2009 m. gruodžio 27 d., sekmadienis

Communication between WCF and JBoss server via REST

Part 2: Using ssl + basic auth

Providing plain credentials over a secure transport layer is considered as quite secure way to communicate.

Let's build a secure Rest client:

using (HttpClient client = new HttpClient()) // needs disposal
  client.DefaultHeaders.ContentType = "text/xml";
  client.TransportSettings.Credentials = new NetworkCredential("username", "password");
  ServicePointManager.Expect100Continue = false;

 ServicePointManager.ServerCertificateValidationCallback = (object sender, X509Certificate certificate, X509Chain chain, SslPolicyErrors sslPolicyErrors) => { return true; };

 Account newAccount = new Account()
     Id = 0,
     Name = “FirstUser”

  HttpResponseMessage resp = lient.Post("http://example/account", newAccount);

  resp.EnsureStatusIsSuccessful(); // fires exceptions
  Status status = resp.Content.ReadAsXmlSerializable<Status>();

The property ServicePointManager.Expect100Continue solves different Http1.1 interpretation problem between Java .NET.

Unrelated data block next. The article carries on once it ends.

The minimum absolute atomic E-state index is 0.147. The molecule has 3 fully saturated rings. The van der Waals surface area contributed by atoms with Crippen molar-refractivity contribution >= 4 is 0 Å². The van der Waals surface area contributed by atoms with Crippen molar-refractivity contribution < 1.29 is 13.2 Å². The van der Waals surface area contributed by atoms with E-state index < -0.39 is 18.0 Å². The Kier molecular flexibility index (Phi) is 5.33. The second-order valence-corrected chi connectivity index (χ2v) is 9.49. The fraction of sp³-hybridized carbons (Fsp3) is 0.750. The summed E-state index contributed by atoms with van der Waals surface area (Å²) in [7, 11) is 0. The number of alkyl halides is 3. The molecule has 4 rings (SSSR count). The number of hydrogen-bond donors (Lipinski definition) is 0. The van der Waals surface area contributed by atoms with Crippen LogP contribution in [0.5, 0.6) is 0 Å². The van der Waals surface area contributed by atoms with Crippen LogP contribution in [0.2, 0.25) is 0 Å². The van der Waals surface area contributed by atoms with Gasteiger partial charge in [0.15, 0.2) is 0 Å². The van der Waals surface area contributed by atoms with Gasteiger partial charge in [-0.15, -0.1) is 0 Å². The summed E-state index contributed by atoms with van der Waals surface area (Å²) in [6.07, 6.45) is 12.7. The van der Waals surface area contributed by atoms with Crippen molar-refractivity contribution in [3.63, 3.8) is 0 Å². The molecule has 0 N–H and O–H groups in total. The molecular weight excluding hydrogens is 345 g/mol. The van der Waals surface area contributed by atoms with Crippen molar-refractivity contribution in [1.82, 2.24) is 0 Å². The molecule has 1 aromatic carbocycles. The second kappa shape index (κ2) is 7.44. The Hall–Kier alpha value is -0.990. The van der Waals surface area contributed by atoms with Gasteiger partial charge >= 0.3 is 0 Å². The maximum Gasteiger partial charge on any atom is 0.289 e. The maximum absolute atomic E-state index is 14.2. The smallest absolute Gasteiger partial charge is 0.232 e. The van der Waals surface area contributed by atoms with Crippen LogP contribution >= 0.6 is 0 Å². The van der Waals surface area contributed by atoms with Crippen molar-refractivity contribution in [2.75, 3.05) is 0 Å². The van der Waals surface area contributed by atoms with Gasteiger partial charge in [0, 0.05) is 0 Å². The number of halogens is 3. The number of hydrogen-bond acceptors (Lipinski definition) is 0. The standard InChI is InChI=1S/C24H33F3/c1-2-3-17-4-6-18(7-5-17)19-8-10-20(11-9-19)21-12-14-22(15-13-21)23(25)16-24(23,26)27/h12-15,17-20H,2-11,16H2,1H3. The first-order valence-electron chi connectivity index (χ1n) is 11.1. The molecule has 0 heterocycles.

This case is covered in the HTTP/1.1 (RFC 2616) specification in section 8.2.3:

"Because of the presence of older implementations, the protocol allows ambiguous situations in which a client may send "Expect: 100-continue" without receiving either a 417 (Expectation Failed) status
or a 100 (Continue) status. Therefore, when a client sends this header field to an origin server (possibly via a proxy) from which it has never seen a 100 (Continue) status, the client SHOULD NOT wait for an indefinite period before sending the request body."

This problem appeared only when I'd added security to my client. Probably it is related to increasing waiting time.

ServicePointManager.ServerCertificateValidationCallback is used only in testing mode. The purpose is to override certificate validation which would cause exception becouse we don't have one in a testing stage.

  • http://www.w3.org/Protocols/rfc2616/rfc2616-sec8.html